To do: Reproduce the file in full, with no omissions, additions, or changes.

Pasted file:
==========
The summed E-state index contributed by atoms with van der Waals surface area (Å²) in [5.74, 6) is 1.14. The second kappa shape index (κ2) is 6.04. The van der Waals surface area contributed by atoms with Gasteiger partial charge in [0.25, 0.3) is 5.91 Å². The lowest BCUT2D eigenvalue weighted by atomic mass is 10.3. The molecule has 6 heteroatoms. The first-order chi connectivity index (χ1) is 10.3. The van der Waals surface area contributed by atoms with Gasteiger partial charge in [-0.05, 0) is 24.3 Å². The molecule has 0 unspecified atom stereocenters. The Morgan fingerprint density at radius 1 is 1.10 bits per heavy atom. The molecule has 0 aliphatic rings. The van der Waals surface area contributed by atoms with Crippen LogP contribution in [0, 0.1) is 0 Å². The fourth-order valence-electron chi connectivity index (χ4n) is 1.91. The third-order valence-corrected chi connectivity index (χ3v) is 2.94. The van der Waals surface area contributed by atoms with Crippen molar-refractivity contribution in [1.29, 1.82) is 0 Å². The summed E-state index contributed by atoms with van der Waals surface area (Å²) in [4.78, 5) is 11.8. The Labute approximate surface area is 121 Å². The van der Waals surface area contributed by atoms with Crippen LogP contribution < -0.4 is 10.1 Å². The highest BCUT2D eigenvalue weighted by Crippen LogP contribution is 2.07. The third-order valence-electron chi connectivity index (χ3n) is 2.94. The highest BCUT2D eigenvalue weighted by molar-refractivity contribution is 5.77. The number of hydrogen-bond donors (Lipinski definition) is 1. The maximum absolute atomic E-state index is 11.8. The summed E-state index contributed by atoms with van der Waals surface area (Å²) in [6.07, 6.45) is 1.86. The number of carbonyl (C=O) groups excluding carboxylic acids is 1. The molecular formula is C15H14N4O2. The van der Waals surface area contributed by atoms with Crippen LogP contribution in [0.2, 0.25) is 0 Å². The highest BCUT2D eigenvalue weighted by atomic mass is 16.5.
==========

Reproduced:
The summed E-state index contributed by atoms with van der Waals surface area (Å²) in [5.74, 6) is 1.14. The second kappa shape index (κ2) is 6.04. The van der Waals surface area contributed by atoms with Gasteiger partial charge in [0.25, 0.3) is 5.91 Å². The lowest BCUT2D eigenvalue weighted by atomic mass is 10.3. The molecule has 6 heteroatoms. The first-order chi connectivity index (χ1) is 10.3. The van der Waals surface area contributed by atoms with Gasteiger partial charge in [-0.05, 0) is 24.3 Å². The molecule has 0 unspecified atom stereocenters. The Morgan fingerprint density at radius 1 is 1.10 bits per heavy atom. The molecule has 0 aliphatic rings. The van der Waals surface area contributed by atoms with Crippen LogP contribution in [0, 0.1) is 0 Å². The fourth-order valence-electron chi connectivity index (χ4n) is 1.91. The third-order valence-corrected chi connectivity index (χ3v) is 2.94. The van der Waals surface area contributed by atoms with Crippen molar-refractivity contribution in [1.29, 1.82) is 0 Å². The summed E-state index contributed by atoms with van der Waals surface area (Å²) in [4.78, 5) is 11.8. The Labute approximate surface area is 121 Å². The van der Waals surface area contributed by atoms with Crippen LogP contribution < -0.4 is 10.1 Å². The highest BCUT2D eigenvalue weighted by Crippen LogP contribution is 2.07. The third-order valence-electron chi connectivity index (χ3n) is 2.94. The highest BCUT2D eigenvalue weighted by molar-refractivity contribution is 5.77. The number of hydrogen-bond donors (Lipinski definition) is 1. The maximum absolute atomic E-state index is 11.8. The summed E-state index contributed by atoms with van der Waals surface area (Å²) in [6.07, 6.45) is 1.86. The number of carbonyl (C=O) groups excluding carboxylic acids is 1. The molecular formula is C15H14N4O2. The van der Waals surface area contributed by atoms with Crippen LogP contribution in [0.2, 0.25) is 0 Å². The highest BCUT2D eigenvalue weighted by atomic mass is 16.5.